Reviewed by Stephen Radosh

The Desert Rose Playhouse dedicates itself to presenting theatre which is of interest, or pertaining to, the LGBTQ community.  They continue their mission with FIFTH OF JULY by Lanford Wilson and directed by Jim Strait, the theatre’s Artistic Director.. 
FIFTH OF JULY, although written first, is chronologically the final play in his trilogy of plays about the Talley family.  Much like THE BIG CHILL, it focuses on a group of friends who gather together years after their college days. This once idealistic group of Berkley alumni has gathered on the 4th of July at the Missouri country house of Ken Talley (Brent Anderson), Ken had made the decision to fight in the Vietnam War; a decision which cost him both of his legs. The trauma of what happened has made him cynical as he now tries to figure out his purpose in life. Ken lives with his lover, Jed (Jason Jull), a botanist, who is happily turning the grounds into what someday will grow into a well-planned horticultural paradise.  Also at the house for the holiday is the rest of the Berkley entourage.  There’s Gwen Landis (Melanie Blue), a pill-happy heiress whose grasp on reality is a bit tenuous and her husband John Landis (Michael Pacas) who tries to manage her fortune while still indulging her dream of becoming a Country Music star. It is to this end that they plan to make an offer to buy the Talley house and turn it into a recording studio, far away from the pressures of Nashville, which are far too stressful for Gwen to even begin to handle.   They have also brought along Weston Hurley (James Owens), a musician in a perpetual state of stoned-out bliss.  June (Ann Van Haney), Ken’s sister with anger bubbling just below the surface and her teenage daughter Shirley (Monique Burke), who happens to be John’s daughter, and is prone to some outlandish histrionics, are also at the house.  So is yet another member of the Talley clan, Ken’s Aunt Sally (Alden West), a free spirit who has apparently always acted on her own instincts and impulses regardless of what others thought.  This explains, among other things her marrying a man of the Jewish faith and her very vocal belief that she has witnessed a close encounter with a U.F.O.  But her husband has now passed away and Sally is preparing to strew his ashes in the local river except that she keeps misplacing the candy box in which she has been keeping them.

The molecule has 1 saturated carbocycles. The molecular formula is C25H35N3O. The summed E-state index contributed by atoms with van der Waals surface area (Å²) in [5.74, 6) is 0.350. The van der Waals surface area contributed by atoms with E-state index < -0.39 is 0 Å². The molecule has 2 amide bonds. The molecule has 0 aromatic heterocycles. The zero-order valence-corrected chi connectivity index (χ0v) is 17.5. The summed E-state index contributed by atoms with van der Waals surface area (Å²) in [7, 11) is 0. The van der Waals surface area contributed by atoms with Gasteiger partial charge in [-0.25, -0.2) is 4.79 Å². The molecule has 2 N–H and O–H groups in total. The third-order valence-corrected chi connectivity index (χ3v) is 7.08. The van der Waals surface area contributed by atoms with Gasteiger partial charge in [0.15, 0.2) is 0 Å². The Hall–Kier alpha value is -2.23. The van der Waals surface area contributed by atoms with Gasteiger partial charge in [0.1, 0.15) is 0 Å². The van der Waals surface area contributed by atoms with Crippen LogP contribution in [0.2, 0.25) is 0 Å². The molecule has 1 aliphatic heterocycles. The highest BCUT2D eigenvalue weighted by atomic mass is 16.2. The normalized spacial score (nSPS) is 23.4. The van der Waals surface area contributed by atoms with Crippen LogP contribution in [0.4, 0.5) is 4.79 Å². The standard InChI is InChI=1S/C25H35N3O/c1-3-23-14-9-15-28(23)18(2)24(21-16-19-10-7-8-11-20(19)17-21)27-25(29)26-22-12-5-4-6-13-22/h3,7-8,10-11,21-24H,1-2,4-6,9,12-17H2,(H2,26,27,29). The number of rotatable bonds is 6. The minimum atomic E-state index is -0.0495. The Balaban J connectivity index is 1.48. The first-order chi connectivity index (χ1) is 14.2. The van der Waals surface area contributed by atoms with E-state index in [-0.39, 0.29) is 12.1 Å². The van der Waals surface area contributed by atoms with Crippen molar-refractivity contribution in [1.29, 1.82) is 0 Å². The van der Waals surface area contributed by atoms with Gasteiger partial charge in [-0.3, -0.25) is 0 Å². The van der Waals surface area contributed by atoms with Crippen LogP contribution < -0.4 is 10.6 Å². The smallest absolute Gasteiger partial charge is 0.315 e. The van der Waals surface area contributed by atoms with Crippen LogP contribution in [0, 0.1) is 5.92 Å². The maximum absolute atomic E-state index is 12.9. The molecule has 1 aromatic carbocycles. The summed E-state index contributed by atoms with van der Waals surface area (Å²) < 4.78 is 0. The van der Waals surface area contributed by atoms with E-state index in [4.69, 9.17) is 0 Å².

It is a credit to the author and a testament to his skill at writing dialogue, that these wildly divergent story lines actually blend together in a totally believable and natural fashion as they merge towards an uplifting and warm conclusion.  It is also important to note that this play features one of the first, if not THE first, gay characters who are totally accepted for who they are.  They are like any other couple and their relationship has its ups and downs like every couple in existence.  Their being gay is not an issue in this play. That’s just who they are; No more, no less.
There are a couple of standout performances which deserve attention. 
As Gwen, the role that made Swoosie Kurtz famous, Melanie Blue scores some of the biggest laughs in the show.  Never seemingly far away from a breakdown (or a bottle of pills) she grabs focus (in a good way) every time she is onstage.
Alden West’s Aunt Sally never allows the eccentric to overshadow the wise and practical person that age has made her.  She makes Sally instantly likeable and totally believable and never allows her to stray into a caricature of a dotty older woman.
Surprisingly, the biggest laugh in the play comes from James Owens’ wacked out musician who most of the time is staring off into space but when he tells the folk tale of an Eskimo and frozen meat (I won’t spoil the punchline), he deservedly receives the evening’s largest laugh.
Kudos must also go out to Phil Murphy for his lighting design and to Robbie Wayne for his clever design which enables the indoor set of the Talley home in Act I to be quickly transformed to become the outdoor patio setting of Act II.  Both giving a feel of a somewhat large house that has been the family home for probably several generations of Talleys.
FIFITH OF JULY runs through Feb. 4, 2018.  For tickets and more information go to